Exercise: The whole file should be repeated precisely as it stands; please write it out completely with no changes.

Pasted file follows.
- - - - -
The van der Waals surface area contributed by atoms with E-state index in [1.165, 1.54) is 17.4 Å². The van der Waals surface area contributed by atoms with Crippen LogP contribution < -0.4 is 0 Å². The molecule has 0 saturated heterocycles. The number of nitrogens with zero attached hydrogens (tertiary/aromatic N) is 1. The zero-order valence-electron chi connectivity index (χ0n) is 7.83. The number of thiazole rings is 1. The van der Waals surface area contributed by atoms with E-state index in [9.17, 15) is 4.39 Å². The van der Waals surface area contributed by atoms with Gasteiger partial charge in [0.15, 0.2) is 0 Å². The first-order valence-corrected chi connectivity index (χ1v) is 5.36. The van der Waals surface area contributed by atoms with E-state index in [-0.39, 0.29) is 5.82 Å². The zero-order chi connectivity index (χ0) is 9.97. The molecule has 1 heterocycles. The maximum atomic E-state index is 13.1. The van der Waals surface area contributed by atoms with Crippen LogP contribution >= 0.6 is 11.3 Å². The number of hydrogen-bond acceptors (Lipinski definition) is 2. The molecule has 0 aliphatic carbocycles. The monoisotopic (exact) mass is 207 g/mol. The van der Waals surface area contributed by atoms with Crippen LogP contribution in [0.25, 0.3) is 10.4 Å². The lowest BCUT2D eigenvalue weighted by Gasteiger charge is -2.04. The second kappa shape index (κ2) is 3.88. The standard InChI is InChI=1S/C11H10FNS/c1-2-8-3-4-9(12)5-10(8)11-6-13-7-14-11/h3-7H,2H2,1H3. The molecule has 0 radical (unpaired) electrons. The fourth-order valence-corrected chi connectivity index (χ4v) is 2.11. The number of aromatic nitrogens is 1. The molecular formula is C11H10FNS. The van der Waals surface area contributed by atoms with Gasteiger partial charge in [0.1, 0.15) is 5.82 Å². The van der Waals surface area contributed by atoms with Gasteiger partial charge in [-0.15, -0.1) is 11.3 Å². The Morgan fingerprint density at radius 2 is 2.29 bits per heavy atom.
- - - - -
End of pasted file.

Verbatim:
The van der Waals surface area contributed by atoms with E-state index in [1.165, 1.54) is 17.4 Å². The van der Waals surface area contributed by atoms with Crippen LogP contribution < -0.4 is 0 Å². The molecule has 0 saturated heterocycles. The number of nitrogens with zero attached hydrogens (tertiary/aromatic N) is 1. The zero-order valence-electron chi connectivity index (χ0n) is 7.83. The number of thiazole rings is 1. The van der Waals surface area contributed by atoms with E-state index in [9.17, 15) is 4.39 Å². The van der Waals surface area contributed by atoms with Gasteiger partial charge in [0.15, 0.2) is 0 Å². The first-order valence-corrected chi connectivity index (χ1v) is 5.36. The van der Waals surface area contributed by atoms with E-state index in [-0.39, 0.29) is 5.82 Å². The zero-order chi connectivity index (χ0) is 9.97. The molecule has 1 heterocycles. The maximum atomic E-state index is 13.1. The van der Waals surface area contributed by atoms with Crippen LogP contribution >= 0.6 is 11.3 Å². The number of hydrogen-bond acceptors (Lipinski definition) is 2. The molecule has 0 aliphatic carbocycles. The monoisotopic (exact) mass is 207 g/mol. The van der Waals surface area contributed by atoms with Crippen LogP contribution in [0.25, 0.3) is 10.4 Å². The lowest BCUT2D eigenvalue weighted by Gasteiger charge is -2.04. The second kappa shape index (κ2) is 3.88. The standard InChI is InChI=1S/C11H10FNS/c1-2-8-3-4-9(12)5-10(8)11-6-13-7-14-11/h3-7H,2H2,1H3. The molecule has 0 radical (unpaired) electrons. The fourth-order valence-corrected chi connectivity index (χ4v) is 2.11. The number of aromatic nitrogens is 1. The molecular formula is C11H10FNS. The van der Waals surface area contributed by atoms with Gasteiger partial charge in [0.1, 0.15) is 5.82 Å². The van der Waals surface area contributed by atoms with Gasteiger partial charge in [-0.15, -0.1) is 11.3 Å². The Morgan fingerprint density at radius 2 is 2.29 bits per heavy atom.